I was recently involved in a discussion about 'mummy blogs'. Well, when I say 'involved in', I mean I read the discussion and occasionally nodded. 'Mummy Blogs' are where (usually new) mothers blog about their experiences of parenthood and can vary hugely from 'this isn't what I expected, I want to go back to work, the baby's just eaten pooh and the dog's been sick on the carpet', to 'here are my little treasures enjoying an educational game before eating a home-cooked nutritional meal #feelingblessed'.

And it got me thinking... do you read blogs by your favourite authors? Are author blogs less or more interesting than Writing Blogs?

Really well known authors tend less towards blogs (and if they do have a blog, chances are they haven't written it, it's done by their Publicity People, because they have people. Most authors are barely on speaking terms with themselves, let alone people) and more towards newsletters. The 'here's my latest release, out on Tuesday, here's a competition.'  Which tells you a lot about the actual book, but not much about the author behind it.  So, here's my question... do you like reading author blogs? If you do, would you rather read about the author's experience with their grumpy neighbour and how everyone thinks 'working from home' means sitting around drinking coffee all day and running down to the shop in their slippers to buy more biscuits?  And how their hoover is broken and why the cat has that face on?  Or would you rather read purely about the books?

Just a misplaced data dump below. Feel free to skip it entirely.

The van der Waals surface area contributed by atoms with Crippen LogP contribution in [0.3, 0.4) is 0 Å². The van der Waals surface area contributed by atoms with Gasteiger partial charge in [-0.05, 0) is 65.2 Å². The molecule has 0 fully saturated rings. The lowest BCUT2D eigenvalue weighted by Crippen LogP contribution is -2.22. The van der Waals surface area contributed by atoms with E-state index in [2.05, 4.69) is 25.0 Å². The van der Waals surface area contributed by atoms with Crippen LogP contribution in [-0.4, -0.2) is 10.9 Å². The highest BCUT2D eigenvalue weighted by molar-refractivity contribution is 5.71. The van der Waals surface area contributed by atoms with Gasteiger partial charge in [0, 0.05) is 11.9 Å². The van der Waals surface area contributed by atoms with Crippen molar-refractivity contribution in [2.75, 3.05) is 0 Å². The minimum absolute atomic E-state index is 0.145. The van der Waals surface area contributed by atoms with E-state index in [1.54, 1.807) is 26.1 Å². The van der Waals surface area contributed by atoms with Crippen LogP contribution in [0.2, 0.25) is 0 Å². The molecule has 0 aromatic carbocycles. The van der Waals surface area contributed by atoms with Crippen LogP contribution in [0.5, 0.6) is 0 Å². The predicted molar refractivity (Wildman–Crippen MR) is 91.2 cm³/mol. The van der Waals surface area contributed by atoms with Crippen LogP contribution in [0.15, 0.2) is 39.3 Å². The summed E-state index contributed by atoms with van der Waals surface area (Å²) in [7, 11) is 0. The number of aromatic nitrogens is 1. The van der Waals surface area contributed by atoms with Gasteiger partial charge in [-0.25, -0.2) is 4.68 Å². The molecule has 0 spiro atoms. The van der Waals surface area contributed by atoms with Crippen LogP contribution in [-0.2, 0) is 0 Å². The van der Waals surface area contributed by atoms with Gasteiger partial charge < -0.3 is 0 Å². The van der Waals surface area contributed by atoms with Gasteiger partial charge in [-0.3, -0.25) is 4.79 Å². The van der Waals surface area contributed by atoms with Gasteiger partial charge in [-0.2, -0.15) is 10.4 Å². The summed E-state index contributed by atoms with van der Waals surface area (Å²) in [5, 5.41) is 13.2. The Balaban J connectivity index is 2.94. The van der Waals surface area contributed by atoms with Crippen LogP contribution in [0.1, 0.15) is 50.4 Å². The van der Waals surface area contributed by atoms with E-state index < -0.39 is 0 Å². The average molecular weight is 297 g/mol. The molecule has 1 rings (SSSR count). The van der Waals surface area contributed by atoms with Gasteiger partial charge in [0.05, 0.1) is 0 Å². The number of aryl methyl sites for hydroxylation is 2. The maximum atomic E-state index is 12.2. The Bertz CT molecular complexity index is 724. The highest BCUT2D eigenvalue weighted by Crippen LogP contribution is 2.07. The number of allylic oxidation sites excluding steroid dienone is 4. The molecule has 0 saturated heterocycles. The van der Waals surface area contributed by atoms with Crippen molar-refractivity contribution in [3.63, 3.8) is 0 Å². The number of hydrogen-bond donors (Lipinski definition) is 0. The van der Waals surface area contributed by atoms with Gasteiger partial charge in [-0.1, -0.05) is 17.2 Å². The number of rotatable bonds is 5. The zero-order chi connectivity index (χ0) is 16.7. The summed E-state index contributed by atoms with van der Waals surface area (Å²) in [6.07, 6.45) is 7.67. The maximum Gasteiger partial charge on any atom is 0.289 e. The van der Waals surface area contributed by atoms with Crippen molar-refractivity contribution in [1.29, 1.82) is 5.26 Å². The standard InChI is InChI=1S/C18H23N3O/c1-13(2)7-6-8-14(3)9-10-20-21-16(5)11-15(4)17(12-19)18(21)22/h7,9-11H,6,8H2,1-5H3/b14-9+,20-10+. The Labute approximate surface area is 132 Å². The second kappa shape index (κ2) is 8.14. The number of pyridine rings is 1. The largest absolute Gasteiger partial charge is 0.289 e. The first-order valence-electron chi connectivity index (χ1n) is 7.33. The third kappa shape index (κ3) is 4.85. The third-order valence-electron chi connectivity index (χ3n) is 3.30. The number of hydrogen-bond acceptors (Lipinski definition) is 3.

Or, again, would you rather read a Writing Blog, where authors write about the process of writing?